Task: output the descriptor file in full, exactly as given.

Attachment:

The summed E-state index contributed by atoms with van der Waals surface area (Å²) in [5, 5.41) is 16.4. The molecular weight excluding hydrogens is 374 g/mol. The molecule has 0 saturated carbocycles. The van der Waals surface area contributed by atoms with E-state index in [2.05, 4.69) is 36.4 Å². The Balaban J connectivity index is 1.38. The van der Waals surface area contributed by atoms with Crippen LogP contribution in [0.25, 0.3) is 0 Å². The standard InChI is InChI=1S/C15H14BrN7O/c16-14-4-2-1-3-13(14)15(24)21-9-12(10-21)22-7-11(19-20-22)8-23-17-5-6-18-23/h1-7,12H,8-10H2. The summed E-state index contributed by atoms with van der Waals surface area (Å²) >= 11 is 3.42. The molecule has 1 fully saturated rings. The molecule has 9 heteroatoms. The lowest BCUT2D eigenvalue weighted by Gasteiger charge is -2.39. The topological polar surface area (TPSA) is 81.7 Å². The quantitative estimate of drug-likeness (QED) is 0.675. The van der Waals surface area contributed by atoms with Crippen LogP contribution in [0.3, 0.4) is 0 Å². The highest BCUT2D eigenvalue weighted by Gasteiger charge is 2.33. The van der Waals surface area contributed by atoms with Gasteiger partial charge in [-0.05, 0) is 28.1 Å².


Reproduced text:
The summed E-state index contributed by atoms with van der Waals surface area (Å²) in [5, 5.41) is 16.4. The molecular weight excluding hydrogens is 374 g/mol. The molecule has 0 saturated carbocycles. The van der Waals surface area contributed by atoms with E-state index in [2.05, 4.69) is 36.4 Å². The Balaban J connectivity index is 1.38. The van der Waals surface area contributed by atoms with Crippen LogP contribution in [0.25, 0.3) is 0 Å². The standard InChI is InChI=1S/C15H14BrN7O/c16-14-4-2-1-3-13(14)15(24)21-9-12(10-21)22-7-11(19-20-22)8-23-17-5-6-18-23/h1-7,12H,8-10H2. The summed E-state index contributed by atoms with van der Waals surface area (Å²) >= 11 is 3.42. The molecule has 1 fully saturated rings. The molecule has 9 heteroatoms. The lowest BCUT2D eigenvalue weighted by Gasteiger charge is -2.39. The topological polar surface area (TPSA) is 81.7 Å². The quantitative estimate of drug-likeness (QED) is 0.675. The van der Waals surface area contributed by atoms with Crippen LogP contribution in [0.3, 0.4) is 0 Å². The highest BCUT2D eigenvalue weighted by Gasteiger charge is 2.33. The van der Waals surface area contributed by atoms with Gasteiger partial charge in [-0.05, 0) is 28.1 Å².